LANSING — High-speed Internet access remains out of reach for many Michigan residents, especially in rural parts of the state, and many who have access don’t appreciate it, research by a Michigan State University team shows.
“There are still a lot of areas, especially in our state, where you just can’t get broadband. It’s a question, even where it is accessible, of whether it’s being adopted,” said Robert LaRose, a professor of telecommunication, information studies and media at MSU.
Broadband refers to a high-speed Internet connection that is always on. It can be delivered several ways, including the ones that carry telephone and cable television service.
A legislative liaison with the Public Service Commission said he mostly agreed with LaRose’s assessment.
“The kind of calls that I tend to get are from people who are aware of the values and benefits of the Internet, but are frustrated that they don’t have access,” said Greg White.
But the president of an association that represents 35 small, rural phone companies in Michigan disagreed.
“They have done a fantastic job rolling out broadband in their rural counties. When you think of some of the remote areas that now have broadband access, it’s pretty remarkable,” said Scott Stevenson, president of the Telecommunications Association of Michigan.
Stevenson said that many of the areas where broadband is still not available are serviced by Verizon, which is not a member of his organization. He also said that legislation under consideration that would reduce the fees large companies like Verizon pay to use small companies’ infrastructure could seriously hurt small providers’ revenues, making it harder for them to expand.
LaRose has completed a four-year study about rural Internet access that was supported by a $408,000 grant from the U.S. Department of Agriculture.
The study, which compared Huron County in Michigan to other counties in Kentucky and Texas, found that Internet use was strongly tied to economic class, and suggested the danger that those without access would become “second-class citizens” in a technology-driven economy.
“We found broadband access increased, but we’re still seeing a gap between rich and poor,” he said.
LaRose said that efforts to build the necessary technological infrastructure for high-speed Internet have been mostly successful, but that not enough has been done on the human side of the equation — explaining the benefits to potential users and letting them know about Web resources that can help in both their personal lives and business endeavors.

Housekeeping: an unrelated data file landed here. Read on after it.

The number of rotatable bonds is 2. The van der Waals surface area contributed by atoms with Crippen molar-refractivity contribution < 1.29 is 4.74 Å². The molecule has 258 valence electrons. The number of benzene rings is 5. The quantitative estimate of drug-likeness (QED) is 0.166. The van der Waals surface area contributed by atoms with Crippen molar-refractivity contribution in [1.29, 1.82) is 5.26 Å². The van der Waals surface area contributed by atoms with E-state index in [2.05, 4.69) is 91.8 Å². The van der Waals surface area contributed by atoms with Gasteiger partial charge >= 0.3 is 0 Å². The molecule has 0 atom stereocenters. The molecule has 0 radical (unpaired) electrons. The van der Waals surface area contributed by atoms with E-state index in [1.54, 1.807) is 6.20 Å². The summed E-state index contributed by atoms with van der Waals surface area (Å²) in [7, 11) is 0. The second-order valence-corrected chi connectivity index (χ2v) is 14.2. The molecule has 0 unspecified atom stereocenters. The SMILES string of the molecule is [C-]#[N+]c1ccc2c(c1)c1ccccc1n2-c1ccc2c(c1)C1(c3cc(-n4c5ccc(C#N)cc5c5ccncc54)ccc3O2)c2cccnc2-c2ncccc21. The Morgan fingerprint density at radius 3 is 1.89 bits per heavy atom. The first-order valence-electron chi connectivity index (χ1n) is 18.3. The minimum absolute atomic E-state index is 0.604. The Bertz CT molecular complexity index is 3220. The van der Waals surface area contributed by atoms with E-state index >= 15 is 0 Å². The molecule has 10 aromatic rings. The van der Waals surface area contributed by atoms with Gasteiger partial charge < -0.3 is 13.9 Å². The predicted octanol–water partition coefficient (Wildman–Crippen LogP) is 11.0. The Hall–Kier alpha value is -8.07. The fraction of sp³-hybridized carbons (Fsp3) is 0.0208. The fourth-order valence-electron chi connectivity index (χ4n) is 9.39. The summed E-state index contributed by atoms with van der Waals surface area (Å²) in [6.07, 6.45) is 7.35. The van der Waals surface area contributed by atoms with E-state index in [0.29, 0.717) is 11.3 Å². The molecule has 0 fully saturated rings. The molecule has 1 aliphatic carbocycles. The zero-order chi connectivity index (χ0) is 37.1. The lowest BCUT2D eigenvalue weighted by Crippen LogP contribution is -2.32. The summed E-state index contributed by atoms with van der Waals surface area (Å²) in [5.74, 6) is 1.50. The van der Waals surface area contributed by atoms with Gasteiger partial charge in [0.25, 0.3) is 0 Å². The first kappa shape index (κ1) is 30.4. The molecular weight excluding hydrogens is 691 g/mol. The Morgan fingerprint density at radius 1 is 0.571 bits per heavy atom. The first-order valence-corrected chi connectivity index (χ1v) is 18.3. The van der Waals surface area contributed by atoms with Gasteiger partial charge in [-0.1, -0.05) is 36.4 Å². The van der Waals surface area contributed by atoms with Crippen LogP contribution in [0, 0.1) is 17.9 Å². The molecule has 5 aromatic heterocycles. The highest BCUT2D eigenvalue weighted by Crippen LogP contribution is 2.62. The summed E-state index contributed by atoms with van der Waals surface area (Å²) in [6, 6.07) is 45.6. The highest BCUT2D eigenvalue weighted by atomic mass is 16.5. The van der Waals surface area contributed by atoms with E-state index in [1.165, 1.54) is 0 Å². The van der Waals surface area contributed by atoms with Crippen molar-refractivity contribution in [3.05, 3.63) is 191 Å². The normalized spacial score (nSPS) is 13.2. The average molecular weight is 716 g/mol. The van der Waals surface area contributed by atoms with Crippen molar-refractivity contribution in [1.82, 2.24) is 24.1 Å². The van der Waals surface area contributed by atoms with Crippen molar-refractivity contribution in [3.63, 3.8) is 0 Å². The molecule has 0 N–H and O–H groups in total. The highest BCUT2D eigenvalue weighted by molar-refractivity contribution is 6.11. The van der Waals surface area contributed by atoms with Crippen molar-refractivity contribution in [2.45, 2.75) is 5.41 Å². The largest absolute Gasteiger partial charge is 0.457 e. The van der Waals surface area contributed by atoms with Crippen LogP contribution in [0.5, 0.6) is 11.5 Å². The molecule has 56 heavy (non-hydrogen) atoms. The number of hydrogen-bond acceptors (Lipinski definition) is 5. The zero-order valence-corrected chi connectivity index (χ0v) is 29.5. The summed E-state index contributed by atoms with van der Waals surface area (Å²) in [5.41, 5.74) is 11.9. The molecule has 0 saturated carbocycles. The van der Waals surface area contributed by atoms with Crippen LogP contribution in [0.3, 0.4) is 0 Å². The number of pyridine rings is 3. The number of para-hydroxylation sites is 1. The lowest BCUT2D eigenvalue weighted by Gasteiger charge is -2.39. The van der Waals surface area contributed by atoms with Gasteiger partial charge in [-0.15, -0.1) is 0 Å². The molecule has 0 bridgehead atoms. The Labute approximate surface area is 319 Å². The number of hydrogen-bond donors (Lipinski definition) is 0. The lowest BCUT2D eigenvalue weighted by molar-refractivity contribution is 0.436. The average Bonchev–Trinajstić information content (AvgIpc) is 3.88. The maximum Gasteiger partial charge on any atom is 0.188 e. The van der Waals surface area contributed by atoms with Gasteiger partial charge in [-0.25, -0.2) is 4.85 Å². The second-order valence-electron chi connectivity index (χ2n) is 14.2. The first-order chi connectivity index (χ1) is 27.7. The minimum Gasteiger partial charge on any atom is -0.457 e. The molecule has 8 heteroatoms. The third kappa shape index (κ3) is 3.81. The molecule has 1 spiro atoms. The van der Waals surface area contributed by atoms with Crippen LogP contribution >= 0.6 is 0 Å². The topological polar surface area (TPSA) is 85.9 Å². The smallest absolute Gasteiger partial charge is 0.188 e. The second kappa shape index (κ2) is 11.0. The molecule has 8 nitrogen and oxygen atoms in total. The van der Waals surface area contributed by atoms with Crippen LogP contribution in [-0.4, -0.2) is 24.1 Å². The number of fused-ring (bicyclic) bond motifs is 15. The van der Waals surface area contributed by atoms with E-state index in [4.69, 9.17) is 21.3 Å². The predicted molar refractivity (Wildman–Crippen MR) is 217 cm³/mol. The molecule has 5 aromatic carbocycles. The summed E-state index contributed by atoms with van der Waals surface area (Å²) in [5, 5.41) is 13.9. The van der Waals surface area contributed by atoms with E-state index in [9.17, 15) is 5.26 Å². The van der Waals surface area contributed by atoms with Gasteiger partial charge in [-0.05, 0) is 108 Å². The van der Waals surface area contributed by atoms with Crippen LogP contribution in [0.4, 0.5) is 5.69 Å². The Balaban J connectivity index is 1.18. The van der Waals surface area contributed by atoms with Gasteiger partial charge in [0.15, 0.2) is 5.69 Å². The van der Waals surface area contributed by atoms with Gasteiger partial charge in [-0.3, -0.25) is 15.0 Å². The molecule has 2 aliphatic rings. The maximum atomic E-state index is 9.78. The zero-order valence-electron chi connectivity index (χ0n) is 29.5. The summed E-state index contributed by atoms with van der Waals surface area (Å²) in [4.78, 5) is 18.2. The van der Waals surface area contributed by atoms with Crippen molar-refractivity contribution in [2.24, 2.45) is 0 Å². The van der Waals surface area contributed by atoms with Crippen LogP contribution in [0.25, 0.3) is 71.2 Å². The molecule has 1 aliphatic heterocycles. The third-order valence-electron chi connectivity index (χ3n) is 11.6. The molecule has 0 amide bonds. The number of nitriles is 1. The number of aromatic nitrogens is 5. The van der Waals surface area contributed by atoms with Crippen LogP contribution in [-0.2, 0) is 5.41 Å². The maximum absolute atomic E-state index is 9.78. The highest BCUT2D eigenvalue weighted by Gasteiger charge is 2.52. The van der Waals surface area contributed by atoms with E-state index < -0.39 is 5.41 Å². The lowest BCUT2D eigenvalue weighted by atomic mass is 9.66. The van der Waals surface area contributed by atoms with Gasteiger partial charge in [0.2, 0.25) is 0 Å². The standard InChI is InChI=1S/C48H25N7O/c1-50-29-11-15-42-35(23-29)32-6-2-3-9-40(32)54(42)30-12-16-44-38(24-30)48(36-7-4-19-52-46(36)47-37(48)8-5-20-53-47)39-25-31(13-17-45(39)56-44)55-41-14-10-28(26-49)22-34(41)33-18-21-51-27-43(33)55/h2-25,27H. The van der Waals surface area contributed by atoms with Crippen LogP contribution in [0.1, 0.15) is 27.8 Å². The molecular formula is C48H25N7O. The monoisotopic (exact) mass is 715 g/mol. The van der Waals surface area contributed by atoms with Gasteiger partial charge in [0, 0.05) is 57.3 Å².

And despite increased infrastructure, many users still rely on community resources such as libraries because home access is unaffordable, he said. In many parts of rural Michigan, there is heavy competition between users for those limited computers.
The spread of Internet access will open business opportunities in depressed areas of the state, he said.
“Starting up home businesses is a way to revitalize our rural areas by jump-starting entrepreneurship,” he said.
The Public Service Commission’s White agreed about the potential of broadband access to help business development.
“I think people really understand that you can now live in Michigan’s Upper Peninsula and work and have the kind of job you want and save on the commuting,” White said.
However, White also pointed to the state’s economic difficulties and troubled history with government intervention in broadband.
“My own personal view is, yes, this is not the time to be pulling back. But we just don’t have the money in Michigan,” White said.
In Oakland County, for example, the Wireless Oakland project, which would have offered free Internet access to the entire county, has been on hold since June 2008 because the county said its “private sector partners have been unable to secure funding.”
“It’s a tight credit market right now,” said Phil Bertolini, deputy executive of Oakland County and leader of the project. His team is looking at various funding possibilities and “still thinks it’s the right thing to do.”
“We’re working with high schools in four counties up north, teaching basic Web skills. They’ll be building sites talking about what it’s like in their community,” LaRose said.